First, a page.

by Joseph Weisenthal

Filed Under:
space elevator

Calling Space Elevator Proponents: NASA Offering Prizes For Inventions

from the games-and-prizes dept

The concept of public contests to spur innovation has been gaining momentum, with successful results in both DARPA's Grand Challenge (unmanned vehicles) and the Ansari X-Prize (private space launch). Now NASA is getting into the game, launching a series of 13 challenges, with cash prizes to independent inventors in researchers, in areas such as self-assembled devices and, of course, space elevator technology. Given how much money has been spent on NASA, and the perception that much of it is wasteful, it's nice that they're exploring new ways of funding research. It could work very well in NASA's case as their enormous budget, compared to any other space-related enterprise, has a crowding out effect on the field -- sort of the way government issued bonds can draw money away from other investments. Some of the other benefits include distributing the costs among various institutions, avoiding groupthink, and getting the public excited about the area, all things that NASA could use right now. Besides, this is the age of user-generated content, why shouldn't it work for space travel?

Reader Comments (rss)

(Flattened / Threaded)

  1. identicon
    Anonymous Coward, Apr 7th, 2006 @ 4:16pm

    Who can compete with Otis Elevator Company? If they can build the elevators for my 50-story office, they can build space elevators. How much higher do they have to go? Another 30-40 stories?

    reply to this | link to this | view in thread ]

  2. identicon
    Another Anonymous Coward, Apr 7th, 2006 @ 4:43pm


    Try another 200 stories at least!

    reply to this | link to this | view in thread ]

  3. identicon
    jeff mcd, Apr 7th, 2006 @ 4:45pm

    otis... blah!

    otis might be able to do it, but as some might know, it would take several hundred years for them to start it and it would be extremely overpriced!

    reply to this | link to this | view in thread ]

  4. identicon
    LukeD, Apr 7th, 2006 @ 5:03pm

    a few more stories...

    Actually if you calulated it; it would have go up another 28,000 stories to reach space.

    Although how tall is a story really? 12-15 feet?

    reply to this | link to this | view in thread ]

  5. identicon
    wiplost, Apr 7th, 2006 @ 5:14pm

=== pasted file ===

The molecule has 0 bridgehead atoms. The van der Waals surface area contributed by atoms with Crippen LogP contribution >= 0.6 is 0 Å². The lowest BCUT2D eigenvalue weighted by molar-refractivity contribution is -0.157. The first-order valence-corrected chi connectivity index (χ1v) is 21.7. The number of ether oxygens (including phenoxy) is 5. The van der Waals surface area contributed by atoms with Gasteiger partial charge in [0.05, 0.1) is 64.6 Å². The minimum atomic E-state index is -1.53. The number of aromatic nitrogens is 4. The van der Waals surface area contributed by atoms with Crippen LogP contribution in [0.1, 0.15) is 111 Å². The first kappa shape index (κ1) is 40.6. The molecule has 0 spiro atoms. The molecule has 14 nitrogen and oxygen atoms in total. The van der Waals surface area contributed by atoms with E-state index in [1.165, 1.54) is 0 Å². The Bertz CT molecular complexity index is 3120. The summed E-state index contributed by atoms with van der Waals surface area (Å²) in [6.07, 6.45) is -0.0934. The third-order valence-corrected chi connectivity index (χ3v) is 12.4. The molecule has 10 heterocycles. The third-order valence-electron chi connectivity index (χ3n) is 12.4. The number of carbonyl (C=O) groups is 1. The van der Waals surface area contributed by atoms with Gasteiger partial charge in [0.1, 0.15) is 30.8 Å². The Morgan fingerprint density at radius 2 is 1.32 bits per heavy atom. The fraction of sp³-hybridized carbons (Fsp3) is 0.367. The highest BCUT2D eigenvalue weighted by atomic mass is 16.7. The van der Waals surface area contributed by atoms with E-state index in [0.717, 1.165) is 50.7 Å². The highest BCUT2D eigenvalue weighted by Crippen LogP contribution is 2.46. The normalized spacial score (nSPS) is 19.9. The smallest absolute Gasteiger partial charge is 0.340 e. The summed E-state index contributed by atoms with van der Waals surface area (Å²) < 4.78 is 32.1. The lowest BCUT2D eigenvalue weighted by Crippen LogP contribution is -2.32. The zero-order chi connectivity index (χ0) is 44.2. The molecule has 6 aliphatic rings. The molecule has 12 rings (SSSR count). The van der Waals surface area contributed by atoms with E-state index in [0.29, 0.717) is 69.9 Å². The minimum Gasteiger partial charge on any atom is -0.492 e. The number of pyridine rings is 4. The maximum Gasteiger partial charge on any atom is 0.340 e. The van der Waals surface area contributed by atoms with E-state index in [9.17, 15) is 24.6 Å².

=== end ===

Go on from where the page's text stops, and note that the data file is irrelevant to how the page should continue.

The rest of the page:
Nasa is not wasting money.

    reply to this | link to this | view in thread ]

  6. identicon
    TheCuddlyOtter, Apr 7th, 2006 @ 6:11pm

    Jumping in Elevators

    You know how if you jump just at the moment that the elevator starts going down on a really quick elevator you fall and miss the ground, think zero g and tying that on a space elevator. Lots of fun methinks lots of head injuries too.

    quote "NASA is not wasting money."

    It isn't a waste of money because it's marketing and lots of fun as I have already mentioned, also the Government is paying for it so it is not defined as a waste of money but 'non critical expenditure.'

    reply to this | link to this | view in thread ]

  7. identicon
    Michael "TheZorch" Haney, Apr 7th, 2006 @ 9:40pm

    Space Elevator

    Thought the cost to build a space elevator would be high the overall cost savings in putting payloads into space using it would be significently lower than that of a shuttle or rocket launch.

    Payloads could be hoisted into space above the Earth's gravity, released and then to manufacture...boosters could be fired to push satelites into higher orbit. Spacecraft would no longer need heat shielding for re-entering the Earth's atmosphere because the burn is caused the incredible speeds normal craft must travel at. Shuttles launched from a launch platform rig lifted into space on a space elevator don't need as much fuel, don't need heat shielding except for rare emergencies and should be able to stay up for longer periods of time because it would be possible to carry extra fuel and supplies which normally wouldn't have been possible due to weight-to-lift issues with current rocket technology.

    Thus, it is within NASA's best interest that they get a Space Elevator working and as soon as possible.

    reply to this | link to this | view in thread ]

  8. identicon